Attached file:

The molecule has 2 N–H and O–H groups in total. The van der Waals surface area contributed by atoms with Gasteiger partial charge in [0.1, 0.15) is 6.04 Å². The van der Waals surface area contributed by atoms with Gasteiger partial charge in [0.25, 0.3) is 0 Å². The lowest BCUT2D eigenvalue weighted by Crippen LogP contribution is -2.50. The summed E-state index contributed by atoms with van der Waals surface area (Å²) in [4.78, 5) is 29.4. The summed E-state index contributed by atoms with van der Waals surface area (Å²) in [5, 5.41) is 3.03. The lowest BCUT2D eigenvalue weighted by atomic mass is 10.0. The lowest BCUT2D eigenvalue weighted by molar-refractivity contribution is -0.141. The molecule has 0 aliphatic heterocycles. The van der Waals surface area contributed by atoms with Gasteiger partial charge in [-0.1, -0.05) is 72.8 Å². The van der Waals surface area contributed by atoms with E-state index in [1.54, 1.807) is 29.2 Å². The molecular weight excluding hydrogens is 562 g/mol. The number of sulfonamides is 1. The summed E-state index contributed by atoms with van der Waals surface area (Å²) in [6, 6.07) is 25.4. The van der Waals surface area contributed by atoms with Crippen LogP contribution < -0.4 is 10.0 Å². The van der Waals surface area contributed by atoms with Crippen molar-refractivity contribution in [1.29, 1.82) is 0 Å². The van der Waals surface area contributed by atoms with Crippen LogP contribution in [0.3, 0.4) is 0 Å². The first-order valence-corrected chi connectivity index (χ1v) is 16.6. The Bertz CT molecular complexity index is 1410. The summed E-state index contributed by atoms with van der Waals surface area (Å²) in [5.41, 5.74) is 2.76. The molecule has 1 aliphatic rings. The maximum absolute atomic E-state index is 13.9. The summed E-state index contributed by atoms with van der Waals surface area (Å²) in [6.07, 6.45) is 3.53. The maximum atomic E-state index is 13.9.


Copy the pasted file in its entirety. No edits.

The molecule has 2 N–H and O–H groups in total. The van der Waals surface area contributed by atoms with Gasteiger partial charge in [0.1, 0.15) is 6.04 Å². The van der Waals surface area contributed by atoms with Gasteiger partial charge in [0.25, 0.3) is 0 Å². The lowest BCUT2D eigenvalue weighted by Crippen LogP contribution is -2.50. The summed E-state index contributed by atoms with van der Waals surface area (Å²) in [4.78, 5) is 29.4. The summed E-state index contributed by atoms with van der Waals surface area (Å²) in [5, 5.41) is 3.03. The lowest BCUT2D eigenvalue weighted by atomic mass is 10.0. The lowest BCUT2D eigenvalue weighted by molar-refractivity contribution is -0.141. The molecule has 0 aliphatic heterocycles. The van der Waals surface area contributed by atoms with Gasteiger partial charge in [-0.1, -0.05) is 72.8 Å². The van der Waals surface area contributed by atoms with E-state index in [1.54, 1.807) is 29.2 Å². The molecular weight excluding hydrogens is 562 g/mol. The number of sulfonamides is 1. The summed E-state index contributed by atoms with van der Waals surface area (Å²) in [6, 6.07) is 25.4. The van der Waals surface area contributed by atoms with Crippen LogP contribution < -0.4 is 10.0 Å². The van der Waals surface area contributed by atoms with Crippen molar-refractivity contribution in [1.29, 1.82) is 0 Å². The van der Waals surface area contributed by atoms with Crippen LogP contribution in [0.3, 0.4) is 0 Å². The first-order valence-corrected chi connectivity index (χ1v) is 16.6. The Bertz CT molecular complexity index is 1410. The summed E-state index contributed by atoms with van der Waals surface area (Å²) in [5.41, 5.74) is 2.76. The molecule has 1 aliphatic rings. The maximum absolute atomic E-state index is 13.9. The summed E-state index contributed by atoms with van der Waals surface area (Å²) in [6.07, 6.45) is 3.53. The maximum atomic E-state index is 13.9.